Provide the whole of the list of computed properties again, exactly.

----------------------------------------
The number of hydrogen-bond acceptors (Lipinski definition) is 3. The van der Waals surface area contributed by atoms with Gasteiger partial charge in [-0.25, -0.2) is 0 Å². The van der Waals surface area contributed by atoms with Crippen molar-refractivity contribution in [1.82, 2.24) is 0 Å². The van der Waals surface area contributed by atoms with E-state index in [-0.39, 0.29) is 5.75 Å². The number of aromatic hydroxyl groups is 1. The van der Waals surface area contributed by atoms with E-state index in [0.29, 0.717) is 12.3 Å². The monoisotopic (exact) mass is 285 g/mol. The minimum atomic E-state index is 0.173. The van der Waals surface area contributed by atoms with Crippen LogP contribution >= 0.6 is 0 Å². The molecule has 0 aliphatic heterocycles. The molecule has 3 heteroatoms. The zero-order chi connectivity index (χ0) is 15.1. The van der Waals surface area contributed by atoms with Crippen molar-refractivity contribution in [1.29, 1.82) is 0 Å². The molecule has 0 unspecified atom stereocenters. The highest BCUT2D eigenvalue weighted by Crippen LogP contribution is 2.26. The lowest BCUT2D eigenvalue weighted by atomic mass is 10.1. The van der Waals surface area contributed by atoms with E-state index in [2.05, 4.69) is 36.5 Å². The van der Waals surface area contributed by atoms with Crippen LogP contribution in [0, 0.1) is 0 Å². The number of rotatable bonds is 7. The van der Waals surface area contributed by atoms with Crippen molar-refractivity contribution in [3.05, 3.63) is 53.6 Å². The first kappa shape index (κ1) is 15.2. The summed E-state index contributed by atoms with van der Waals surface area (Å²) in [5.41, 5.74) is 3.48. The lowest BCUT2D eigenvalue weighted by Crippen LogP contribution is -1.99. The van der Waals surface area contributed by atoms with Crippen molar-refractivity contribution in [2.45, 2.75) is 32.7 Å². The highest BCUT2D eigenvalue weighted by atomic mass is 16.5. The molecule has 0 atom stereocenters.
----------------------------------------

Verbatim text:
The number of hydrogen-bond acceptors (Lipinski definition) is 3. The van der Waals surface area contributed by atoms with Gasteiger partial charge in [-0.25, -0.2) is 0 Å². The van der Waals surface area contributed by atoms with Crippen molar-refractivity contribution in [1.82, 2.24) is 0 Å². The van der Waals surface area contributed by atoms with E-state index in [-0.39, 0.29) is 5.75 Å². The number of aromatic hydroxyl groups is 1. The van der Waals surface area contributed by atoms with E-state index in [0.29, 0.717) is 12.3 Å². The monoisotopic (exact) mass is 285 g/mol. The minimum atomic E-state index is 0.173. The van der Waals surface area contributed by atoms with Crippen LogP contribution >= 0.6 is 0 Å². The molecule has 0 aliphatic heterocycles. The molecule has 3 heteroatoms. The zero-order chi connectivity index (χ0) is 15.1. The van der Waals surface area contributed by atoms with Crippen molar-refractivity contribution in [1.29, 1.82) is 0 Å². The molecule has 0 unspecified atom stereocenters. The highest BCUT2D eigenvalue weighted by Crippen LogP contribution is 2.26. The lowest BCUT2D eigenvalue weighted by atomic mass is 10.1. The van der Waals surface area contributed by atoms with E-state index in [2.05, 4.69) is 36.5 Å². The van der Waals surface area contributed by atoms with Crippen LogP contribution in [0, 0.1) is 0 Å². The number of rotatable bonds is 7. The van der Waals surface area contributed by atoms with Crippen molar-refractivity contribution in [3.05, 3.63) is 53.6 Å². The first kappa shape index (κ1) is 15.2. The summed E-state index contributed by atoms with van der Waals surface area (Å²) in [5.41, 5.74) is 3.48. The lowest BCUT2D eigenvalue weighted by Crippen LogP contribution is -1.99. The van der Waals surface area contributed by atoms with Crippen molar-refractivity contribution in [2.45, 2.75) is 32.7 Å². The highest BCUT2D eigenvalue weighted by atomic mass is 16.5. The molecule has 0 atom stereocenters.